The crystal packing diagram does not have any significant weak intermolecular interactions whereas the herringbone-like packing of the structure (Fig.2) is supported by intermolecular π···π [Cg2···Cg2ii with the symmetry code ii = 5/2 - x, 1/2 - y, 2 - z.] stacking interactions with a shortest perpendicular distance between isochinoline groups of 3.514 Å, the slippage between these ring systems is 0.972 Å, the distance between the centroids of the six-membered carbon rings C4/C9 is 3.645 (3) Å. Similarly, another intermolecular π···π [Cg2···Cg3iii] stacking interaction with a shortest perpendicular distance of 3.768 Å between the two rings and the distance between the centroids of the six-membered carbon rings is 3.917 (3) Å with the symmetry code iii = 1-x,-y,-z. Cg2 and Cg3 are the centroids of C4/C9 ring and C10/C15 ring, respectively.

Experimental

A mixture of 1-chloro-3-phenylisoquinoline (1 mmol) and selenourea (1.1 mmol) in ethanol was vigorously stirred at ambient temperature for 2 hr. After completion of the reaction as indicated by TLC, solvent was removed and the reaction mixture was poured into water (10 ml) and the product was extracted using ethyl acetate (3X10 ml). The combined ethyl acetate extracts were concentrated in vacuo. The resulting crude product was directly charged onto a small silica gel column and eluted with a mixture of ethyl acetate/petroleum ether to get the final product of the diselenide title compound. Brown crystals of (I) were recrystalized from ethylacetate.

Refinement

All the H atoms in (I) were positioned geometrically and refined using a riding model with C—H = 0.93Å and Uiso(H) = 1.2Ueq(C) for aromatic H atoms.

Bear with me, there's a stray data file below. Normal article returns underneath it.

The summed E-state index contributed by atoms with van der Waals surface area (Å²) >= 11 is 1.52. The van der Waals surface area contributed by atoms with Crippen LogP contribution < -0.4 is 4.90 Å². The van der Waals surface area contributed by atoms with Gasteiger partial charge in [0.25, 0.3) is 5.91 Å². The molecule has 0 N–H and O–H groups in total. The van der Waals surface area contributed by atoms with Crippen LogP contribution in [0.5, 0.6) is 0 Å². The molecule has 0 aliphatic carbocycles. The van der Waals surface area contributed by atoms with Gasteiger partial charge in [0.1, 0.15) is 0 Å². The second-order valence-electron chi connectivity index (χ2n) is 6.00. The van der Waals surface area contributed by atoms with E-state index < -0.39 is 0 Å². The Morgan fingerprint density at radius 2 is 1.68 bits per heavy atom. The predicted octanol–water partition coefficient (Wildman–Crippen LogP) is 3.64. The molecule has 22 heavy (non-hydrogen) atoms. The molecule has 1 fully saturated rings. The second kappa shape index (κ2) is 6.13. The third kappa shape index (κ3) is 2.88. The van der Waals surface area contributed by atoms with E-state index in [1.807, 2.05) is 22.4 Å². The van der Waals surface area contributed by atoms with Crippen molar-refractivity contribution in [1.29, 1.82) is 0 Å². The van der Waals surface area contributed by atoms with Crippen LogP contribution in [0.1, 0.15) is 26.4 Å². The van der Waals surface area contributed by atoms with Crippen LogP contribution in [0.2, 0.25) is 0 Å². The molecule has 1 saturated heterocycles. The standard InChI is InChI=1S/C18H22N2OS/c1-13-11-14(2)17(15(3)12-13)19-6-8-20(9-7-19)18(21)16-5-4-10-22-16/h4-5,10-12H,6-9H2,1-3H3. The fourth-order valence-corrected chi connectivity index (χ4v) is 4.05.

Figures

Fig. 1.
ORTEP diagram of molecule (I) with 50% probability displacement ellipsoids. The diselenide link is formed between Se1 and its symmetry equivalent at (3/4, 1/4, 1).
Fig. 2.
The crystal packing diagram of (I). The dotted lines indicate intermolecular π–π aromatic stacking interactions. All H atoms have been omitted for clarity. Cg2 and Cg3 are the centroids of the C4—C9 ring and C10—C15 ...

Crystal data

C30H20N2Se2F000 = 1128
Mr = 566.40Dx = 1.588 Mg m3
Monoclinic, C2/cMo Kα radiation λ = 0.71073 Å
Hall symbol: -C 2ycCell parameters from 948 reflections
a = 11.2441 (17) Åθ = 2.3–24.6º
b = 17.559 (3) ŵ = 3.14 mm1
c = 13.248 (3) ÅT = 290 (2) K
β = 115.082 (2)ºBlock, brown
V = 2369.0 (8) Å30.20 × 0.14 × 0.11 mm
Z = 4

Data collection

Bruker SMART CCD area-detector diffractometer2207 independent reflections
Radiation source: fine-focus sealed tube1516 reflections with I > 2σ(I)
Monochromator: graphiteRint = 0.040
T = 290(2) Kθmax = 25.5º
[var phi] and ω scansθmin = 2.3º
Absorption correction: multi-scan(SADABS; Sheldrick, 1996)h = −13→13
Tmin = 0.585, Tmax = 0.703k = −21→19
8668 measured reflectionsl = −16→16

Refinement

Refinement on F2Secondary atom site location: difference Fourier map
Least-squares matrix: fullHydrogen site location: inferred from neighbouring sites
R[F2 > 2σ(F2)] = 0.043H-atom parameters constrained
wR(F2) = 0.102  w = 1/[σ2(Fo2) + (0.0594P)2] where P = (Fo2 + 2Fc2)/3
S = 1.00(Δ/σ)max < 0.001
2207 reflectionsΔρmax = 0.66 e Å3
158 parametersΔρmin = −0.22 e Å3
Primary atom site location: structure-invariant direct methodsExtinction correction: none

Special details

Geometry. All e.s.d.'s (except the e.s.d. in the dihedral angle between two l.s. planes) are estimated using the full covariance matrix. The cell e.s.d.'s are taken into account individually in the estimation of e.s.d.'s in distances, angles and torsion angles; correlations between e.s.d.'s in cell parameters are only used when they are defined by crystal symmetry. An approximate (isotropic) treatment of cell e.s.d.'s is used for estimating e.s.d.'s involving l.s. planes.
Refinement. Refinement of F2 against ALL reflections. The weighted R-factor wR and goodness of fit S are based on F2, conventional R-factors R are based on F, with F set to zero for negative F2. The threshold expression of F2 > σ(F2) is used only for calculating R-factors(gt) etc. and is not relevant to the choice of reflections for refinement. R-factors based on F2 are statistically about twice as large as those based on F, and R-factors based on ALL data will be even larger.

Fractional atomic coordinates and isotropic or equivalent isotropic displacement parameters (Å2)

xyzUiso*/Ueq
Se10.85678 (4)0.23078 (2)1.05937 (3)0.0658 (2)
N10.8556 (3)0.35522 (16)0.9293 (2)0.0532 (7)
C10.9346 (4)0.3092 (2)1.0051 (3)0.0546 (9)